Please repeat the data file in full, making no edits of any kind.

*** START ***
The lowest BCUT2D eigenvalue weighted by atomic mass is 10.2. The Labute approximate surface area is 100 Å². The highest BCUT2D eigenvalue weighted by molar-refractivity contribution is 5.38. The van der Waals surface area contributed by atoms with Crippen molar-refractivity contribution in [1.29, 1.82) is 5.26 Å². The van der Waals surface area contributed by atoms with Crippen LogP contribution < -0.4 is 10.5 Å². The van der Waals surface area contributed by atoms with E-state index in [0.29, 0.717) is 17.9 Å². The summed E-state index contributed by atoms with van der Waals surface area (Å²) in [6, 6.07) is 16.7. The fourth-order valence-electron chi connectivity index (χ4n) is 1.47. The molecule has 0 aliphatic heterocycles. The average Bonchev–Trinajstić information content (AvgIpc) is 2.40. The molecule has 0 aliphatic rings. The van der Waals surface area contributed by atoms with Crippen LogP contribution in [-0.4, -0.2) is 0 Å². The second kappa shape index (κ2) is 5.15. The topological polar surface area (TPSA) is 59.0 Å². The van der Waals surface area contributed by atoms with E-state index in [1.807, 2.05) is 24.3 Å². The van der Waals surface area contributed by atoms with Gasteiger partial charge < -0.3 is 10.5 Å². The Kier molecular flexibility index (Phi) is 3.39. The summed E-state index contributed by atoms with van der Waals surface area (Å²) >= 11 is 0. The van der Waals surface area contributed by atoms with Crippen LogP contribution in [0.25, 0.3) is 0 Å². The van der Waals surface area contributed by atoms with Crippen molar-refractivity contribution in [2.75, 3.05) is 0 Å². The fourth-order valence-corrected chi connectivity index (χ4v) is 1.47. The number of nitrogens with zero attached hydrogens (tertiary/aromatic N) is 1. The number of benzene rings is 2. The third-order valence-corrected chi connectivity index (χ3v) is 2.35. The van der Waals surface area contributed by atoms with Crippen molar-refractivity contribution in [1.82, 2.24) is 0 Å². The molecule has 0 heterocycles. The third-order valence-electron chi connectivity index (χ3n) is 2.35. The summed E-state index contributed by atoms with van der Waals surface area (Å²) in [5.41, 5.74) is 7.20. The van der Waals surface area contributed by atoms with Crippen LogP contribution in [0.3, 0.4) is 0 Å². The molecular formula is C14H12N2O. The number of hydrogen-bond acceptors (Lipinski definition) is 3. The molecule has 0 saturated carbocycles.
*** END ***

The lowest BCUT2D eigenvalue weighted by atomic mass is 10.2. The Labute approximate surface area is 100 Å². The highest BCUT2D eigenvalue weighted by molar-refractivity contribution is 5.38. The van der Waals surface area contributed by atoms with Crippen molar-refractivity contribution in [1.29, 1.82) is 5.26 Å². The van der Waals surface area contributed by atoms with Crippen LogP contribution < -0.4 is 10.5 Å². The van der Waals surface area contributed by atoms with E-state index in [0.29, 0.717) is 17.9 Å². The summed E-state index contributed by atoms with van der Waals surface area (Å²) in [6, 6.07) is 16.7. The fourth-order valence-electron chi connectivity index (χ4n) is 1.47. The molecule has 0 aliphatic heterocycles. The average Bonchev–Trinajstić information content (AvgIpc) is 2.40. The molecule has 0 aliphatic rings. The van der Waals surface area contributed by atoms with Crippen LogP contribution in [-0.4, -0.2) is 0 Å². The second kappa shape index (κ2) is 5.15. The topological polar surface area (TPSA) is 59.0 Å². The van der Waals surface area contributed by atoms with E-state index in [1.807, 2.05) is 24.3 Å². The van der Waals surface area contributed by atoms with Gasteiger partial charge < -0.3 is 10.5 Å². The Kier molecular flexibility index (Phi) is 3.39. The summed E-state index contributed by atoms with van der Waals surface area (Å²) >= 11 is 0. The van der Waals surface area contributed by atoms with Crippen LogP contribution in [0.25, 0.3) is 0 Å². The van der Waals surface area contributed by atoms with Crippen molar-refractivity contribution in [2.75, 3.05) is 0 Å². The fourth-order valence-corrected chi connectivity index (χ4v) is 1.47. The number of nitrogens with zero attached hydrogens (tertiary/aromatic N) is 1. The number of benzene rings is 2. The third-order valence-corrected chi connectivity index (χ3v) is 2.35. The van der Waals surface area contributed by atoms with Crippen molar-refractivity contribution in [1.82, 2.24) is 0 Å². The molecule has 0 heterocycles. The third-order valence-electron chi connectivity index (χ3n) is 2.35. The summed E-state index contributed by atoms with van der Waals surface area (Å²) in [5.41, 5.74) is 7.20. The van der Waals surface area contributed by atoms with Crippen LogP contribution in [0.3, 0.4) is 0 Å². The molecular formula is C14H12N2O. The number of hydrogen-bond acceptors (Lipinski definition) is 3. The molecule has 0 saturated carbocycles.